The speed of the monitor is called the hardware Refresh rate and is distinct from the software Frame rate.

This does not mean that your frame rate is limited by your screen’s refresh rate, as they are two separate things. While FPS is how many frames your gaming computer is producing or drawing, the refresh rate is how many times the monitor is refreshing the image on the screen. The refresh rate (Hz) of your monitor does not affect the frame rate (FPS) your GPU will be outputting. If your FPS is higher than your refresh rate, your display will not be able to display all of the frames your computer is producing. So although the refresh rate doesn’t technically limit the frame rate, it does effectively set a cap.

It’s also important to remember that even if your gaming PC is capable of generating 90 FPS in your favorite game at your preferred settings, and even if your monitor supports 90Hz, 120Hz or more, you could still be capped by the lower refresh rate capabilities of the ports on your graphics card and display.

If the frame rate your computer is producing is different than the refresh rate of your monitor, you may experience a glitch known as screen tearing, where information from two or more frames is shown in a single screen draw.

Also, in an LCD it is necessary to avoid modifying graphics data except during the retrace phase, to prevent tearing from an image that is rendered faster than the display operates/refreshes. Therefore the driver cannot continuously send data to the monitor, doing so only at predetermined times.

The conclusion is that you are right in doubting the frame-rate numbers reported by your game software, since they may exceed the speed of the monitor. The monitor's speed is dictated by one parameter only - the refresh rate.

Thus, if you have set your HDMI connection to 67 Hz, then this is indeed the speed of your display. Setting your game to higher speeds will not change the quality of the display, and may even cause minor glitches.

It is possible to verify that the monitor does truly work at the rate of 67 Hz by using a high-speed camera and alternating black/white frames, as does Tom's Hardware in its testing. But this equipment is costly. The usual case is that when the refresh rate is set to higher than the monitor's capability, then this will be visible by the misbehavior of the image.

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The worst problems, input lag, tearing and blur, are obvious without testing software or hardware.

Is there a way to make every updated frame per second obvious on the screen so that I could see it with my bare eyes? Maybe some optical illusion could be used or some special visual sequence of shapes, or a matrix of rectangles. I'm planning to buy a 120/144/165hz monitor sometime next year and I could use an answer to this question to determine if the monitor is truly displaying its advertised framerate.

The problem is that when something is off it's updated on the next frame, and certainly either fixed or located elsewhere. There's no pattern that can immediately direct your eyes to the problem location and communicate to you here's this problem.

What Ryan Shrout of PCPer ended up doing, as explained in his article: "Frame Rating: A New Graphics Performance Metric", was buy a Capture Card and record gameplay on another computer.

The cheapest solution for you will be to wait for multiple reviews and determine if they are in agreement with a monitor that is within your price range. It's impractical to test different monitors as an individual using a quick fix easy solution.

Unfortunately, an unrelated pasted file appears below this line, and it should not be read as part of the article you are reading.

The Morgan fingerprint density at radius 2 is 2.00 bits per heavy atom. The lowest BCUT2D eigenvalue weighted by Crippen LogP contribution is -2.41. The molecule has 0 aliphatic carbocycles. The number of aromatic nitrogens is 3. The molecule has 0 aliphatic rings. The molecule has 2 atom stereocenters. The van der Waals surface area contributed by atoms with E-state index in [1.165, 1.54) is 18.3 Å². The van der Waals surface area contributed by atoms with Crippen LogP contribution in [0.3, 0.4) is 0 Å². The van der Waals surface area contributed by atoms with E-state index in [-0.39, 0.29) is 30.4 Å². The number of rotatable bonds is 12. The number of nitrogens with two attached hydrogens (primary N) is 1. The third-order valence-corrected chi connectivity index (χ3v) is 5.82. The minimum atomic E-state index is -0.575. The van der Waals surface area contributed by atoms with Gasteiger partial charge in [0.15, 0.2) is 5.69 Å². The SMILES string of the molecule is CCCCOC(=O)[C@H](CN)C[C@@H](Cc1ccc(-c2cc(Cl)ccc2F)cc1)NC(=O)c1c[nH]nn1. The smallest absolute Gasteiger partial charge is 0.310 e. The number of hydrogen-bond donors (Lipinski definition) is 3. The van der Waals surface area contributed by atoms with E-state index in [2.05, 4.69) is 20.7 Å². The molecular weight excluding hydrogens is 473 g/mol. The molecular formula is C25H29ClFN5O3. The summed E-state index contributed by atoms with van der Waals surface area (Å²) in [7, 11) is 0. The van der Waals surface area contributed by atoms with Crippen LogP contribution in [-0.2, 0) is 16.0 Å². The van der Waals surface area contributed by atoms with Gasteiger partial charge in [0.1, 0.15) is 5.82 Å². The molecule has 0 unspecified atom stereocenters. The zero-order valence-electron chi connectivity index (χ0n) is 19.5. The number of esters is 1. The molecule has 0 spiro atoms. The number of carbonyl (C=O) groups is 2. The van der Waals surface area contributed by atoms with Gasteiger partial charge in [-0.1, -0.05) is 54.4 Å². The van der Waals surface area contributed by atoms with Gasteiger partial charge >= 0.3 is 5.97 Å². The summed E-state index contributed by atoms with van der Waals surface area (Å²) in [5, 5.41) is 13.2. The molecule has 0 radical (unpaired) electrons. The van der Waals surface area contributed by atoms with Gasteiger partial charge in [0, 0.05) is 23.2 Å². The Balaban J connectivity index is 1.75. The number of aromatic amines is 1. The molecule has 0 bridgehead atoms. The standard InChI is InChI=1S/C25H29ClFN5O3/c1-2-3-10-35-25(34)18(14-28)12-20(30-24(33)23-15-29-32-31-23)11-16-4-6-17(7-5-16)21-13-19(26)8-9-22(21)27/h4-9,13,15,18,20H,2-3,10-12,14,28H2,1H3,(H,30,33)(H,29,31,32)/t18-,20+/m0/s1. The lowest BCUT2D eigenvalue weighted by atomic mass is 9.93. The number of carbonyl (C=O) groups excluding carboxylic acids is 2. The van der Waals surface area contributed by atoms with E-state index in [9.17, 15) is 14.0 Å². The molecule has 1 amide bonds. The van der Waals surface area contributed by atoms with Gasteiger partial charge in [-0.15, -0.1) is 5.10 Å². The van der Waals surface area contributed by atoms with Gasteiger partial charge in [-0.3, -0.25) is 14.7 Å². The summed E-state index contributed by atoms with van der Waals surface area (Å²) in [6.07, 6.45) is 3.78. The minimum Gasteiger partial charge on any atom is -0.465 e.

Basically, if a PC gamer invests in a good GPU for smoother gameplay, they would also need to invest in a monitor with adaptive sync technology in order to actually have that smoother gameplay – otherwise they’ll be dealing with screen tearing, input lag, or both.

Free-Sync is AMD, G-Sync is Nvidia and Intel iGPU supports DisplayPort™ Adaptive-Sync (as do AMD and Nvidia). Free-Sync is the cheaper solution but monitors only support adaptive sync within a specified frame-rate range: 48Hz to 75Hz in the case of many low-cost models, though it can use HDMI ports. G-Sync is more expensive, but provides better results. They are not cross compatible.

Absolutely the best results will cost over $1K, even if you could perform a simple test it would make sense to look at reviews done by people whom have more money and experience; you could simply read enough reviews and take their word for it, saving you the time and uncertainty of your own results.

  • Capture card seems to process the input signal from the GPU, but I'm asking about verifying the display panel, after that signal has been received by the monitor's decoding hardware. I'm not trying to figure out which monitors are reviewed by other people as updating at advertised rate, I'm trying to find a way to verify that any monitor in my possession can display at a rate it says on its OSD or in the custom display configuration. It's not that I don't trust other reviewers, it's that high refresh rate monitors have been faked before, and I think it's useful to be able to determine that too – user1306322 Jul 31 '18 at 6:18
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Here's a free Nvidia tool that I believe will give you much more detailed information on the actual monitor refresh rate your graphics card is pushing out. No expensive camera equipment required!

http://www.nvidia.in/object/gpu-frame-capture-analysis-tool-in.html

From the product description:

Measuring performance as it’s delivered on a monitor, FCAT identifies dropped frames, runt frames, micro-stuttering, and other problems that reduce the visible smoothness of the action on-screen, even when running at sixty frames per second and above as reported by FRAPS.

Unfortunately I'm unable to test if this is actually what you're looking for - I have an AMD card.

Cheers!